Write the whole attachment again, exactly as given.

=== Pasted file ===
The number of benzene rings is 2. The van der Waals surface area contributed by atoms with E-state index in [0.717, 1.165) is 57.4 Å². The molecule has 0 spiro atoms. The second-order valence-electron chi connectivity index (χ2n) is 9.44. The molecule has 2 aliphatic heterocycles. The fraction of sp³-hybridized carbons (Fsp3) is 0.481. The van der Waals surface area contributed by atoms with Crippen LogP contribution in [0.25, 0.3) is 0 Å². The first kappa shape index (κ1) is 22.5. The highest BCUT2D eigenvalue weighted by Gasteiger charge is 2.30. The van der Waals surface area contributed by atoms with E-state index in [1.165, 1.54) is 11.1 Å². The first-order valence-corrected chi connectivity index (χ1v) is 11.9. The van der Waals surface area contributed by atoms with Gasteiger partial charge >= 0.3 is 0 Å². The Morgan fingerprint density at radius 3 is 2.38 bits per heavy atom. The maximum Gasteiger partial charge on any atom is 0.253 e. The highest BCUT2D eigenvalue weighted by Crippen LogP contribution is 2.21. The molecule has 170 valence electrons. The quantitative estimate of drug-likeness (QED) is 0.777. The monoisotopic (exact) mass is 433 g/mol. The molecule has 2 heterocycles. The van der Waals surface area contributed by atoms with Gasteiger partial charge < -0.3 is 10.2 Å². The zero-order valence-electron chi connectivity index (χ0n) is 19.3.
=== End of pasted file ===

The number of benzene rings is 2. The van der Waals surface area contributed by atoms with E-state index in [0.717, 1.165) is 57.4 Å². The molecule has 0 spiro atoms. The second-order valence-electron chi connectivity index (χ2n) is 9.44. The molecule has 2 aliphatic heterocycles. The fraction of sp³-hybridized carbons (Fsp3) is 0.481. The van der Waals surface area contributed by atoms with Crippen LogP contribution in [0.25, 0.3) is 0 Å². The first kappa shape index (κ1) is 22.5. The highest BCUT2D eigenvalue weighted by Gasteiger charge is 2.30. The van der Waals surface area contributed by atoms with E-state index in [1.165, 1.54) is 11.1 Å². The first-order valence-corrected chi connectivity index (χ1v) is 11.9. The van der Waals surface area contributed by atoms with Gasteiger partial charge >= 0.3 is 0 Å². The Morgan fingerprint density at radius 3 is 2.38 bits per heavy atom. The maximum Gasteiger partial charge on any atom is 0.253 e. The highest BCUT2D eigenvalue weighted by Crippen LogP contribution is 2.21. The molecule has 170 valence electrons. The quantitative estimate of drug-likeness (QED) is 0.777. The monoisotopic (exact) mass is 433 g/mol. The molecule has 2 heterocycles. The van der Waals surface area contributed by atoms with Gasteiger partial charge < -0.3 is 10.2 Å². The zero-order valence-electron chi connectivity index (χ0n) is 19.3.